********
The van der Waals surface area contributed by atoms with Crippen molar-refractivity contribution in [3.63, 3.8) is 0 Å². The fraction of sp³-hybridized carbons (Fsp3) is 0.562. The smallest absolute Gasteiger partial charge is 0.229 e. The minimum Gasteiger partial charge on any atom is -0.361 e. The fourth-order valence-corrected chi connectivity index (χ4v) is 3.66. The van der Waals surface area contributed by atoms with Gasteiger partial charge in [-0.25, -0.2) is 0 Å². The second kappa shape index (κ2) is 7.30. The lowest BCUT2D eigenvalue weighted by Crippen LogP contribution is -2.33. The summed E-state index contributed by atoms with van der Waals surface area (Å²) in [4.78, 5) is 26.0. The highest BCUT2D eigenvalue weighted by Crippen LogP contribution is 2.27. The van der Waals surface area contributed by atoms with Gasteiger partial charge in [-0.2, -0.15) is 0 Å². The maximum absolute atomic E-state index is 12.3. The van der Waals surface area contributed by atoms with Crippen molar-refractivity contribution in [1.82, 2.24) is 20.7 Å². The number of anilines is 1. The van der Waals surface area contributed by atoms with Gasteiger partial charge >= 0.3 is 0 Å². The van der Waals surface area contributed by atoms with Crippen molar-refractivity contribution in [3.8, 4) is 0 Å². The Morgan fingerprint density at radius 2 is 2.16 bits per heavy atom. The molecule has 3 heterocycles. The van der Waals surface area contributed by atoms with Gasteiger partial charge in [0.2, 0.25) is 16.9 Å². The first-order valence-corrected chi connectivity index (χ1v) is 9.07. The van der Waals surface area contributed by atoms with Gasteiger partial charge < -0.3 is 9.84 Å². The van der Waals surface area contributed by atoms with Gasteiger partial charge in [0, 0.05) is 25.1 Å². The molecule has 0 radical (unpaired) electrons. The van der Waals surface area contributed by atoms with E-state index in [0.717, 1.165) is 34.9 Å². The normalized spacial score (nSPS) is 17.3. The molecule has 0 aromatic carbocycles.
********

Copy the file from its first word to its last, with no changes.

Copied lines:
The van der Waals surface area contributed by atoms with Crippen molar-refractivity contribution in [3.63, 3.8) is 0 Å². The fraction of sp³-hybridized carbons (Fsp3) is 0.562. The smallest absolute Gasteiger partial charge is 0.229 e. The minimum Gasteiger partial charge on any atom is -0.361 e. The fourth-order valence-corrected chi connectivity index (χ4v) is 3.66. The van der Waals surface area contributed by atoms with Gasteiger partial charge in [-0.25, -0.2) is 0 Å². The second kappa shape index (κ2) is 7.30. The lowest BCUT2D eigenvalue weighted by Crippen LogP contribution is -2.33. The summed E-state index contributed by atoms with van der Waals surface area (Å²) in [4.78, 5) is 26.0. The highest BCUT2D eigenvalue weighted by Crippen LogP contribution is 2.27. The van der Waals surface area contributed by atoms with Gasteiger partial charge in [-0.2, -0.15) is 0 Å². The maximum absolute atomic E-state index is 12.3. The van der Waals surface area contributed by atoms with Crippen molar-refractivity contribution in [1.82, 2.24) is 20.7 Å². The number of anilines is 1. The van der Waals surface area contributed by atoms with Gasteiger partial charge >= 0.3 is 0 Å². The van der Waals surface area contributed by atoms with Crippen molar-refractivity contribution in [3.8, 4) is 0 Å². The Morgan fingerprint density at radius 2 is 2.16 bits per heavy atom. The molecule has 3 heterocycles. The van der Waals surface area contributed by atoms with Gasteiger partial charge in [0.2, 0.25) is 16.9 Å². The first-order valence-corrected chi connectivity index (χ1v) is 9.07. The van der Waals surface area contributed by atoms with Gasteiger partial charge < -0.3 is 9.84 Å². The van der Waals surface area contributed by atoms with Gasteiger partial charge in [0, 0.05) is 25.1 Å². The molecule has 0 radical (unpaired) electrons. The van der Waals surface area contributed by atoms with E-state index in [0.717, 1.165) is 34.9 Å². The normalized spacial score (nSPS) is 17.3. The molecule has 0 aromatic carbocycles.